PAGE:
Water quality a problem worth talking about

River water Nearly 1 million people in small, disadvantaged California communities are divided from their neighbors by a lack of access to safe and affordable drinking water. (Lance M. Yamamoto)

By Austin R. Ramsey

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It’s been more than seven years since California became the first state to pass a law recognizing drinking water as a basic human right. In the intervening years, persistent drought combined with lingering economic and racial disparities have left 300 communities and more than 1 million people in the Golden State without access to clean drinking water.

The Investigative Reporting Workshop explored widespread water contamination in the world’s fourth largest economy through the lens of a tiny Central Valley community and the strained relationship with its neighbor. 

Tooleville, California, and its roughly 400 residents are suffering from the effects of several decades of agriculture runoff seeping into their local drinking water, while the neighboring community of Exeter, (pop. 10,500), less than a mile away, enjoys clean municipal drinking water.

Tooleville residents have been unsuccessful in trying to persuade Exeter city officials to consolidate their water systems for more than 20 years. In September 2019, the Exeter City Council told Tooleville it wouldn’t even join it in asking the state to cover consolidation costs.

It’s a disturbing trend that has state regulators scrambling; hundreds of what are called disadvantaged unincorporated communities are left stranded with little to no access to clean, affordable drinking water, even though it might flow through pipes a few hundred feet away.

Lawmakers in Sacramento have passed laws designed to force communities to consolidate, but an IRW analysis of the state’s data proves that just isn’t happening.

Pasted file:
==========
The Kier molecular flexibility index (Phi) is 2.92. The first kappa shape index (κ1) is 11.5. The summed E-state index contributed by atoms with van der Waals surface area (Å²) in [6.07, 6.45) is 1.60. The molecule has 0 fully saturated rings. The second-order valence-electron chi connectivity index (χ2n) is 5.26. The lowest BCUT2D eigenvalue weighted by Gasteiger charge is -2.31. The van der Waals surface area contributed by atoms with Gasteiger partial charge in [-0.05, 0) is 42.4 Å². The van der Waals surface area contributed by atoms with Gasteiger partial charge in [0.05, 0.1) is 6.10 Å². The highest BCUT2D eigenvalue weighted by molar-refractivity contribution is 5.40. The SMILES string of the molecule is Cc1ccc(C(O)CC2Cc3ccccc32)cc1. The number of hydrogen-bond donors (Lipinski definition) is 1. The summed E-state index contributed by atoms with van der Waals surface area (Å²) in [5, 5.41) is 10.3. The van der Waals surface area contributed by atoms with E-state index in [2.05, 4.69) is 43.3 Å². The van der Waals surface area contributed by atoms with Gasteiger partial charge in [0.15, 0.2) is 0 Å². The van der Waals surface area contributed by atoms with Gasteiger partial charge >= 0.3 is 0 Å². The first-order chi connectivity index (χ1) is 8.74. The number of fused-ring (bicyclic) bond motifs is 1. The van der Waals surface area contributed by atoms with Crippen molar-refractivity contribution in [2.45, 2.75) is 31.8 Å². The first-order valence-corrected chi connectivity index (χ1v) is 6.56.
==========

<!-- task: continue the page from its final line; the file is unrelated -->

That’s why the almost $1.5 billion over 10 years that California’s Legislature made available last summer is being heralded as a turning point in the state’s decades-old struggle. Many water justice organizations believe the money could put an end to problems regulators have largely only talked about.

But it remains to be seen how the money will be allocated and just how effective it will be.

IRW partnered with documentarians Casey Beck and Mary Cardaras of Bummer Lamb Pictures to help illustrate California’s “Great Divide” — tiny farming communities and their urban neighbors clashing over water rights.

As the lead author on this project, I believe this work has served to highlight the nearly 1 million California residents struggling to gain access to water. Water crises in Flint, Michigan, and Newark, New Jersey, in recent years have helped bring attention to municipal water issues in the U.S., but the plight of rural Americans has gone largely untold.

California proves that the number of disparate communities, although small in size, creates a problem worth talking about.

To its credit, the state has been actively engaged in problem-solving since the human right to water initiative launched in 2012 and the revolving water fund passed last year. But there are more than 3,000 individual public water systems in California regulated by myriad state agencies.

Long-term solutions will be possible only with a broad coalition of support at a level likely never seen before.

I want to thank Beck and Cardaras for their incredible documentary short and my colleagues David Rodriguez and Lucas Smolcic Larson who contributed to the report in California, Washington, D.C., and New York. Kelly Martin visualized the data and editors Susan White, Rose Ann Robertson and IRW Managing Editor Lynne Perri put it all together.

But this story could not have been written without the countless California residents, volunteers, activists and state workers who trusted us with their stories.